News on Wednesday that American writer and broadcaster Garrison Keillor suffered a minor stroke last Sunday is alarming – Keillor should be around for another thirty years, at least.
Garrison Keillor understands the serious stuff in life; not the economy or the future of the planet, but the thoughts that go through the heads of ordinary people living ordinary lives in ordinary places. He understands those thoughts that we have in childhood days, that we are never going to repeat in our adult years, and certainly not if anyone is going to laugh at us about what we tell them. Keillor reassures us that we aren’t the only ones to have had such ideas.
Clarence Bunsen, one of the most loveable of Keillor’s Lake Wobegon characters captures a moment that has about it a familiar feel:
“Anything that ever happened to me is happening to other people,” says Clarence. “Somewhere in the world right now, a kid is looking at something and thinking, ‘I’m going to remember this for the rest of my life.’ And it’s the same thing that I looked at forty years ago, whatever it was.”
If that is true and our lives are being lived over and over by others, I don’t know if I should laugh or cry.
If that is true, somewhere a boy rides next to his father in a car, his eyes level with the top of the dashboard, and pulls back slightly on the window crank which lowers the wing flaps and makes the Ford rise toward the clouds. He tests this principle with his right hand out the window, feeling the lift. He sees that the clouds are following this car; so is the sun. The car is under his power and is the center of the world”.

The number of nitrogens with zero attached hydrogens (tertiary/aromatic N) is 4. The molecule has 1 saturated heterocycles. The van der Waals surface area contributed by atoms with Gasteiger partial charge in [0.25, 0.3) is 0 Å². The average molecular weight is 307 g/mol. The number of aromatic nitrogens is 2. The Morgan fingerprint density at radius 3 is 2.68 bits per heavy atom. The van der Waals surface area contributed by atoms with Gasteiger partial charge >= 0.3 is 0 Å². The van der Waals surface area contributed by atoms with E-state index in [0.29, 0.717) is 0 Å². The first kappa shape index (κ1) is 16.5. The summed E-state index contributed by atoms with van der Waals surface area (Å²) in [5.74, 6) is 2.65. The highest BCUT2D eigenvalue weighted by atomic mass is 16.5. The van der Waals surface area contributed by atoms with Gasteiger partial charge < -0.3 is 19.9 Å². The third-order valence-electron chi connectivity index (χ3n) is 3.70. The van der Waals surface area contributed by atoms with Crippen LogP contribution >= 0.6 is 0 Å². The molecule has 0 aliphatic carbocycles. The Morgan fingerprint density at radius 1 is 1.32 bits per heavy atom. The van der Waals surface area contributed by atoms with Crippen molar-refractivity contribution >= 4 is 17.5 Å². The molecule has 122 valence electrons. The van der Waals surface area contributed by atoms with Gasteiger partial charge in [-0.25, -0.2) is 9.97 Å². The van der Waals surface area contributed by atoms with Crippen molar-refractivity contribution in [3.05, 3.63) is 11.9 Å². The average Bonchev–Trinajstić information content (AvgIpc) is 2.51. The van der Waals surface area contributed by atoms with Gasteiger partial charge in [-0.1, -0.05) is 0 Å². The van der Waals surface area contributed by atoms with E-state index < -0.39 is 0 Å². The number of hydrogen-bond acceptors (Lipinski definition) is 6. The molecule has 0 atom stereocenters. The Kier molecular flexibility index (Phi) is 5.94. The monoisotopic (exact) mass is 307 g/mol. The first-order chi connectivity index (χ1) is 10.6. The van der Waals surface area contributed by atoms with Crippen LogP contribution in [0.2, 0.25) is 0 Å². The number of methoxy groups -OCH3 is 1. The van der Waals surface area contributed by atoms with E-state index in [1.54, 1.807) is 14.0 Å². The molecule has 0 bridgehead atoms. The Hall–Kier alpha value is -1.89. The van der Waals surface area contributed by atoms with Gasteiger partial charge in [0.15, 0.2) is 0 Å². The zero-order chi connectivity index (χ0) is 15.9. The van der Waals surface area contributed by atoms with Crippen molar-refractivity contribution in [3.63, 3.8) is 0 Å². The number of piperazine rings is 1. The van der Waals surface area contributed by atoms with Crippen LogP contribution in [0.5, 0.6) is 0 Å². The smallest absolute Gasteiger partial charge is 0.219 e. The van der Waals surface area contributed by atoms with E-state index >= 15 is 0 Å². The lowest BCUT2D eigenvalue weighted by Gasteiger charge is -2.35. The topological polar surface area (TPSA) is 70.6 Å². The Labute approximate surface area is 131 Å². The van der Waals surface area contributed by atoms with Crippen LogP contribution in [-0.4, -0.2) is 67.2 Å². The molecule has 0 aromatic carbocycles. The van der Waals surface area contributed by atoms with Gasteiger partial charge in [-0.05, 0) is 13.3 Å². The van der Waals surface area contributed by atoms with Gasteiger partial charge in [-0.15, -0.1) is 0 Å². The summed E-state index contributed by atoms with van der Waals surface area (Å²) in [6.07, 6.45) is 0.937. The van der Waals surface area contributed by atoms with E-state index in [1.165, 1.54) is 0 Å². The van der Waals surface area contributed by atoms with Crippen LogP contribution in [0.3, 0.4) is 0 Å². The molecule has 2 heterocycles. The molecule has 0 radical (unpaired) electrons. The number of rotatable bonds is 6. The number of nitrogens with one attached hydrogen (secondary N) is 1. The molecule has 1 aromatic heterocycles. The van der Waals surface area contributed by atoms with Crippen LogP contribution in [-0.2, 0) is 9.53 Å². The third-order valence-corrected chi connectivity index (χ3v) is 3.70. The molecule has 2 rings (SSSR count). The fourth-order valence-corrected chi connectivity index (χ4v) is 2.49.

Are there not countless kids who had such thoughts, or similar ones? The world is a magical place where reality has not yet crushed the power of imagination, where a big old Ford car can become an aircraft soaring through the sky. Anything is possible in the realms of the imagination; the unexpected, the unlikely, the absurd, they are all acceptable. All around the world there are kids whose imaginations can take them on the same flights. Keillor captures those possibilities, those speculations, in a unique way.
And there is reassurance as well in Clarence Bunsen’s reflections. “It’s the same thing I looked at forty years ago”, he says. There is a continuity in childhood experience.
Standing at the front of a primary school classroom and wondering what lies ahead for the children of the school is to impose on them an adult agenda, it is to impose a worldview where imagination has been lost. They can fly, why would they be concerned with our earthbound plodding?
The stories of a forever young Keillor are a reminder that being old is not the only way of living.